Manila (AsiaNews) Msgr. Socrates Villegas, auxiliary bishop of Manila, celebrated mass today in memory of the "First Revolution of the Rosary" of 1986.
On that occasion the archbishop of Manila, Cardinal Jaime Sin, invited faithful to gather in Edsa, at the sanctuary dedicated to Mary, Queen of Peace, to force the then President Ferdinand Marcos to resign via theirs prayers, and not violence.
The bishop underscored during his homily what he defined as the "Second Revolution of the Rosary" in January 2001, when Cardinal Sin urged once again millions of citizens from Manila to gather in the same place to rally against President Joseph Estrada, who was involved in the gambling-linked bribery scandal.
After Estrada resigned, Gloria Macapagal Arroyo became president, having promised to be tough on political corruption. Yet still, neither Marcos nor Estrada nor any other guilty politician has been brought to trial.
Meanwhile the country is entering a serious period of crisis, especially in terms of its economy. The unemployment rate is quite high and poverty continues to increase. According to the World Bank, the Philippine national debt is at .3 billion US dollars. The state still depends largely on revenues derived from work abroad by millions of Filipinos.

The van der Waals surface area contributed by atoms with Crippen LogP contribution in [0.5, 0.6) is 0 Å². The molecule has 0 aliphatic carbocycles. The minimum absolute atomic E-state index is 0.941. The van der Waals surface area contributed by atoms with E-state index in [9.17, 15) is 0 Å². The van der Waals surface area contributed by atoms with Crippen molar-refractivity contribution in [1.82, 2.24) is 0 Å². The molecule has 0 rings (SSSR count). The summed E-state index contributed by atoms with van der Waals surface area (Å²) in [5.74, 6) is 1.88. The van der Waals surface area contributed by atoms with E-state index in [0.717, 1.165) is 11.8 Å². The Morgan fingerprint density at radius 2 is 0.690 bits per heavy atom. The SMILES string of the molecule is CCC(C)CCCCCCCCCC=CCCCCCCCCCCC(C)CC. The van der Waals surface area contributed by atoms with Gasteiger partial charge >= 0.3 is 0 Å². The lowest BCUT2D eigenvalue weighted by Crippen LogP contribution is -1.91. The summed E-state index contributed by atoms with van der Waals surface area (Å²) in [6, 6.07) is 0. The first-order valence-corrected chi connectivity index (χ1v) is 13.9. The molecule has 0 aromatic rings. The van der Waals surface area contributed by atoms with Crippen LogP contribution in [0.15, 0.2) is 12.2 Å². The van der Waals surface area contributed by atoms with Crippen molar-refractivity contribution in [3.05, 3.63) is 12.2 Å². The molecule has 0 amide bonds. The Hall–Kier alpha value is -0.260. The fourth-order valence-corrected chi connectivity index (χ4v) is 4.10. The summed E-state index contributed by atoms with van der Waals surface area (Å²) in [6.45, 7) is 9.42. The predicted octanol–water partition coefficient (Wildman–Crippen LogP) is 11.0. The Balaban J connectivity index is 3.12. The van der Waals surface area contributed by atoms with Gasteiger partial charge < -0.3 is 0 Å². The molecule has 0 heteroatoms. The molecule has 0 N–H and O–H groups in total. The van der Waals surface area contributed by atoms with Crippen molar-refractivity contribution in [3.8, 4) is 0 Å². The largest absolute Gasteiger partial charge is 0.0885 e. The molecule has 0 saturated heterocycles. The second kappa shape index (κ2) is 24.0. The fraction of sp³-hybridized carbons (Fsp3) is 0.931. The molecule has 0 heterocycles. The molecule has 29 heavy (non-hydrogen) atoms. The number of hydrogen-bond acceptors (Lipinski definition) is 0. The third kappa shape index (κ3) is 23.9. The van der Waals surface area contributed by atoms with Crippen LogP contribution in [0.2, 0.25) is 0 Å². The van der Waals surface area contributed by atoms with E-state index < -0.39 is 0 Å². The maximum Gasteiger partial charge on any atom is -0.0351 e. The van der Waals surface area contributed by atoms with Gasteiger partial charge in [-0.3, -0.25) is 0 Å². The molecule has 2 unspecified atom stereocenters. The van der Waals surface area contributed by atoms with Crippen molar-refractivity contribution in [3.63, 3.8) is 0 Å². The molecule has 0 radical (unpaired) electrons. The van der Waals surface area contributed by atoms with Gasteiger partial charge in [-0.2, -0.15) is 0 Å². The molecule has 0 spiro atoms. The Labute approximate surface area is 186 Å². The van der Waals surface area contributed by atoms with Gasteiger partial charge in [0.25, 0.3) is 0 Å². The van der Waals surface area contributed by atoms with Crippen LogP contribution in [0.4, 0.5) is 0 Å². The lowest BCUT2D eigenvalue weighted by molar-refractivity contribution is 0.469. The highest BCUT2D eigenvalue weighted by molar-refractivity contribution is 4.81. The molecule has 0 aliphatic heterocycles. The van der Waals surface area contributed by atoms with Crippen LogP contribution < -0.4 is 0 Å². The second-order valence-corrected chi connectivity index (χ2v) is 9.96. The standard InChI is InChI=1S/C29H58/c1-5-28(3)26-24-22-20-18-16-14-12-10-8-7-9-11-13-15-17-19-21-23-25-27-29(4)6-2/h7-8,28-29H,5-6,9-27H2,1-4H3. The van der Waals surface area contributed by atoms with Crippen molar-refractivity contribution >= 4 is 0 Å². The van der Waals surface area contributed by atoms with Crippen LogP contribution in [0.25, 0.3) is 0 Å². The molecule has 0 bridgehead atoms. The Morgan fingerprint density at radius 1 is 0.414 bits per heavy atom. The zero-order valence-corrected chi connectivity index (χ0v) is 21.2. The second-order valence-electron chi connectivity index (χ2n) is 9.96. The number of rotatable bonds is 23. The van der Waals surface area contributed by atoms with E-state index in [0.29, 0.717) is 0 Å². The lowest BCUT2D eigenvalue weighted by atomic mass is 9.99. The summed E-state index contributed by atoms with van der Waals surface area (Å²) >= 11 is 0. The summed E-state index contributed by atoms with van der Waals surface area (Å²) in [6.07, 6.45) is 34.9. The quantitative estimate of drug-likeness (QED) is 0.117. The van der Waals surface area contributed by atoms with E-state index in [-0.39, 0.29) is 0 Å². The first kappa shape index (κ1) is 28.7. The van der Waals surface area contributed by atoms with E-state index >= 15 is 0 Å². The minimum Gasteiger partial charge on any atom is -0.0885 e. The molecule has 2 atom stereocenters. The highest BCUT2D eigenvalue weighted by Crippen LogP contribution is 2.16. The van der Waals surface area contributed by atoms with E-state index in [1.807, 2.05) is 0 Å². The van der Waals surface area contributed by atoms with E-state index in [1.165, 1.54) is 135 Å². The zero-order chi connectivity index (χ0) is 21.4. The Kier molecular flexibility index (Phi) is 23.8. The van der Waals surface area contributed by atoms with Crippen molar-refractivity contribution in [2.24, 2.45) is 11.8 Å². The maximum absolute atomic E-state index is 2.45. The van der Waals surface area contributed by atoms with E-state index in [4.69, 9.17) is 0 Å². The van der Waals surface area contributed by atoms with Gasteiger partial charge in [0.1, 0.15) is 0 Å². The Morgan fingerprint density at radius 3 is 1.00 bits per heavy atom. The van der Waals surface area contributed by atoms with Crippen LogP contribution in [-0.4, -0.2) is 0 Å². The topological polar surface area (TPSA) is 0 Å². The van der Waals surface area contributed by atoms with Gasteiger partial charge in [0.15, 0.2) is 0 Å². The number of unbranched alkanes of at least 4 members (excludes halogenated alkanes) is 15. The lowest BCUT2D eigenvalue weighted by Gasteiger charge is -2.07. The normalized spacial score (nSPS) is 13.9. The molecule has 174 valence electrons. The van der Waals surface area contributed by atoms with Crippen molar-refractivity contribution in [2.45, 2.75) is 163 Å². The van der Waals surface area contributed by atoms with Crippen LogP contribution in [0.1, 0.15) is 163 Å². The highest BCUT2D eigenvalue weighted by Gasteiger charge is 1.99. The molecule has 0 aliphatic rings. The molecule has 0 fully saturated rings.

Msgr. Villegas said he was "worried", "disillusioned" and "bewildered" by the Philippines's current political and economic situation, yet encouraged faithful to not lose hope. Hope, according to the bishop, does not lay hidden in the next political elections nor in the politicians themselves who "are destroying one another" and are "corrupt and dishonest" and "a lost cause for the country". Hope is found in simple, yet "heroic" people who work honestly and anonymously in daily life, without making any fuss. People, he said, are the future of the country, the force that can restore morality to government and public life. They are the little mustard seed that the Gospel speaks about. (SE)